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Bent Out of Shape

Posted by Dirck on 13 September, 2012

Pursuing yesterday’s theme of Sheaffers, although in a lower octave and a darker tone, I want to get straight to the point.

Wait.  No.  I want to get to the point by a slight deviation.  Let us travel in our imaginations back to the late 1930s, when fountain pens were the lords of writing.  Sheaffer appears to have happened upon an old notion for rendering metal pen points more smooth of writing by introducing a slight upward bend at the tip of the tines– a better explanation of the affair lies in the hands of the eminent Richard Binder, for those who want to pursue it.  This was such a successful ploy that it has appeared on various models and in various degrees of exaggeration until this very day (although in the Legacy it’s a little vestigial).  Roughly seventy years, then, of points with slight bends in them, from open points in the original appearance, to the diverse sizes of Triumph point, and on to the inlaid points of PFMs, Imperials, and other inlaid types.

…and it seems for almost as long, people have been looking at these bends and thinking, “Blimey, that don’t look right!  I’d best fetch my pliers!”  Every time I take the cap off a Sheaffer of the appropriate sort, I have an inward tremor of anticipation.  The Imperial which I mentioned on Monday had, in addition to the catastrophic cracks in the barrel, a flattened point.  My first Snorkel had its point hideously mangled in an effort to remove the “offensive” bend, and it was the labour of a great while to return it to the original shape without snapping anything off.  What gets me going on this point of points is the point of yesterday’s arrival, my first Targa.  Check this out.

A steel point, so not an expensive model… but a big fat stub point, which makes more horror and calling out against cosmic injustice.

The terrible thing is that this has come to me not from some anonymous eBay lurker, but from a self-declared fountain pen fancier.  It wasn’t a very expensive purchase, and it’s something that I can put right, so I neither publicly shame not privately berate the seller, but disappointing.  I have to put off the satisfaction of using the pen until I can put that right.  To make clear the magnitude of the problem, I have doctored this previous photo a little.  The tip should, more or less, touch the plane defined by the face of the feed, which I’ve helpfully indicated below:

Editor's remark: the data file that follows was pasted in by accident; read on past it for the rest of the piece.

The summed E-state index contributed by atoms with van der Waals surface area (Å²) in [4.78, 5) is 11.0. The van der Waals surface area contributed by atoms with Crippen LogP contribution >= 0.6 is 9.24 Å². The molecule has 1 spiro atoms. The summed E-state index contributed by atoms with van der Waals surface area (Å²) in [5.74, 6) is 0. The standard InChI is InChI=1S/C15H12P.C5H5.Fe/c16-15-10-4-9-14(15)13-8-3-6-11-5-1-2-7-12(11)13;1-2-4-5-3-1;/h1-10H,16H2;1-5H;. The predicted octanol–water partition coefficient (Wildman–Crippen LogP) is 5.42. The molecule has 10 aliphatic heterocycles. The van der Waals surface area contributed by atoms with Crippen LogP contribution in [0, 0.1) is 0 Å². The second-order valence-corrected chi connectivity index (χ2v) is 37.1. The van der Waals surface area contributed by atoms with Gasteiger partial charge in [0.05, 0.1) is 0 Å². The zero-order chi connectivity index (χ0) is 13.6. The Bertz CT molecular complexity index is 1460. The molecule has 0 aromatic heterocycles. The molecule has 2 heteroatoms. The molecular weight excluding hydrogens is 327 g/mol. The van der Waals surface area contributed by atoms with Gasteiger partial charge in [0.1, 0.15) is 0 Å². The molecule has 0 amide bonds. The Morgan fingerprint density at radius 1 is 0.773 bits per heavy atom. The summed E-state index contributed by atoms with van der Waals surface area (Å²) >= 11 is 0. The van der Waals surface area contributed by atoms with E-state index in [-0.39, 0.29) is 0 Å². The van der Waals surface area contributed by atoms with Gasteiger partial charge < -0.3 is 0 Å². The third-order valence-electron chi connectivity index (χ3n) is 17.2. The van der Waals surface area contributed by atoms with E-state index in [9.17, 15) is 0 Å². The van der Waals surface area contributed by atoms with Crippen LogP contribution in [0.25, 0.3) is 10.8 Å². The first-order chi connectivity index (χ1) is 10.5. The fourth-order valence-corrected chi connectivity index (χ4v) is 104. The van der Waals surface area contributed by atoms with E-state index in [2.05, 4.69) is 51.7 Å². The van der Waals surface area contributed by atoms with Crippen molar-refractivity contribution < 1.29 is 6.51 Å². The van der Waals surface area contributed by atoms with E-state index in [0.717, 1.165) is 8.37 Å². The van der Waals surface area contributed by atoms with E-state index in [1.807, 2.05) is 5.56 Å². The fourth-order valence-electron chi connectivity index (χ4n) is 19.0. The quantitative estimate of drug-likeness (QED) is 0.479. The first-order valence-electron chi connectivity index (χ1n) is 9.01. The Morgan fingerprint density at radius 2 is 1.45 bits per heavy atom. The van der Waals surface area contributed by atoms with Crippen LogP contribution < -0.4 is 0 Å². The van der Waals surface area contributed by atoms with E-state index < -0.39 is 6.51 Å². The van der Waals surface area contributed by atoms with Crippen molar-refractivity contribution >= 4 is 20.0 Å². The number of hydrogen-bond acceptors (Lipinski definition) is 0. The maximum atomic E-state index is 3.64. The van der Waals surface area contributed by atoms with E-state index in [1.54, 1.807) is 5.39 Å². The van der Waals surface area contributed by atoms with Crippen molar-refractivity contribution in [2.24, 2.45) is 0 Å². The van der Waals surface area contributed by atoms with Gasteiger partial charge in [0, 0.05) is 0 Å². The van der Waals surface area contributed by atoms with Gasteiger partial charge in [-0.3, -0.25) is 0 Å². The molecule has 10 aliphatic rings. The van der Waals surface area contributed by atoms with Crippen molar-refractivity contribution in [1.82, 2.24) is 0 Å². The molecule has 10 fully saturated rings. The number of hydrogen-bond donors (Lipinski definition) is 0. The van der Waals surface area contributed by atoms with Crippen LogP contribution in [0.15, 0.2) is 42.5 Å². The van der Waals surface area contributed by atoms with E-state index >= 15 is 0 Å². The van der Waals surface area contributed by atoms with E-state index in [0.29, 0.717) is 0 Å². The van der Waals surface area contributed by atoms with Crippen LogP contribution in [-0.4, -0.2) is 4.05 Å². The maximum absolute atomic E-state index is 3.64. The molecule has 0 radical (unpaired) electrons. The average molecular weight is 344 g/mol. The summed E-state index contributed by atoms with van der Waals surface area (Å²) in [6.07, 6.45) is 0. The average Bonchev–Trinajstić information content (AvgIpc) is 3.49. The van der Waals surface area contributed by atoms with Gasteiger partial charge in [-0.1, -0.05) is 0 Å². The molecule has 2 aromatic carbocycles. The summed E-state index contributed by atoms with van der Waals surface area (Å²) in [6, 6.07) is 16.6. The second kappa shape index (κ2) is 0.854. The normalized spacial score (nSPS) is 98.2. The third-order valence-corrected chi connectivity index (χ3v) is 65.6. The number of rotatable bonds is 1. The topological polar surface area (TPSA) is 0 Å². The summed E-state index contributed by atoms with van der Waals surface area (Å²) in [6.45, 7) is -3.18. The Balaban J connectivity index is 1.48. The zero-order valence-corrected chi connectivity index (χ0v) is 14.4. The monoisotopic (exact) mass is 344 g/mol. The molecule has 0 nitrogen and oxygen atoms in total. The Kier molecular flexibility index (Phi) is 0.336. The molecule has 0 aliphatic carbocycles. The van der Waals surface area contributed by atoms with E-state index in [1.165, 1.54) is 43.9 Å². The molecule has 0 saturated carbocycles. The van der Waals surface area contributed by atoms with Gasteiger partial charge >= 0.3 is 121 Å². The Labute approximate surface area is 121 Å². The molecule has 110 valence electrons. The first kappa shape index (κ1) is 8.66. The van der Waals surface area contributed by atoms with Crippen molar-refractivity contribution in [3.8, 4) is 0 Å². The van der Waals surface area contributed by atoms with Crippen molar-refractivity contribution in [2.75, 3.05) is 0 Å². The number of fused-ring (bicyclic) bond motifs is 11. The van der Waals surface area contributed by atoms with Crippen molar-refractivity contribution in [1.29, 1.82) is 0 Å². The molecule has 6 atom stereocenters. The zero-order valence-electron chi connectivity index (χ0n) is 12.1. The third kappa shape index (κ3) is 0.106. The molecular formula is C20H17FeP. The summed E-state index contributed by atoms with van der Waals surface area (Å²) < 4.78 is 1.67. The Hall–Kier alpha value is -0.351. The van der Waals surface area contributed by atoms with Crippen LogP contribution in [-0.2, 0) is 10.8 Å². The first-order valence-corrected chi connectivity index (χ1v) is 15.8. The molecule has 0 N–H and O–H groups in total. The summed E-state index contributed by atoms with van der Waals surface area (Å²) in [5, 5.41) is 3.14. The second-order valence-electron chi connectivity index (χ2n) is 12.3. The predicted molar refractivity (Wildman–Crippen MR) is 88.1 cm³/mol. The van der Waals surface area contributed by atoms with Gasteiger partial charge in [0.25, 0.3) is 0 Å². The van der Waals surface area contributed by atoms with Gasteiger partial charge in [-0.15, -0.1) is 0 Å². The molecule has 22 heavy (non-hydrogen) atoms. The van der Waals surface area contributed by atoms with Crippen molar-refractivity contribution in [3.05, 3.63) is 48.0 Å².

Yeah, that will just buff right out.

..and as you can see, it rather doesn’t.  It will come right, as the Imperial of last weekend did, with only a load of carefully applied force and careful tine realignment, along with constant prayers to the appropriate forces that it’s not something that will call for drawing the feed to give more room to work.  I’ve done this on a couple of Targas, and it’s a similar amount of fun to a trip to the dentist.

What is the point underlying all this point talk?  As in other entries, it’s a call to think before doing.  Is it meant to be like that?  Are you sure it isn’t?  Then check.  Fixing something that isn’t broken is frequently just well-intentioned breaking.  If there’s a curve in the point, it may have a point, and removing curves unbidden can leave to trouble.  Try it on a person, and see what kind of response you get.

Today’s pen: Parker “51″
Today’s ink: Pelikan black

8 Responses to “Bent Out of Shape”

  1. Maja said

    I think I saw that sales ad…The seller only had one photo of the pen, and it was an “overhead” shot?? Shame about the nib—those Sheaffer inlaid nibs are glued on, so you can only work on them when they are attached to the section, IIRC… Best of luck straightening it out, and please do post the results!

  2. […] Let me make a montage of before and after: Droopy before Upright after That plane I mentioned in the complaint phase of the […]

  3. […] “dunce cap” point.  The last would have been the queen of the lot, if not for yet another mutilation of an inlaid point, which is so very corrugated that I’m not sure I can recover it.  However, as it turned out […]

  4. […] that’s not a thought I’m frequently given to, these days.  Fixing bends in inlaid points is, to a certain extent, all in a day’s work for me.  So, I gave a good hard think about how […]

  5. […] an example of that odd sub-breed that I didn’t even raise the subject of the point.  It was very carefully bent downwards.  Sigh.  It was at least not kinked, and so was easily put right– I didn’t even have […]

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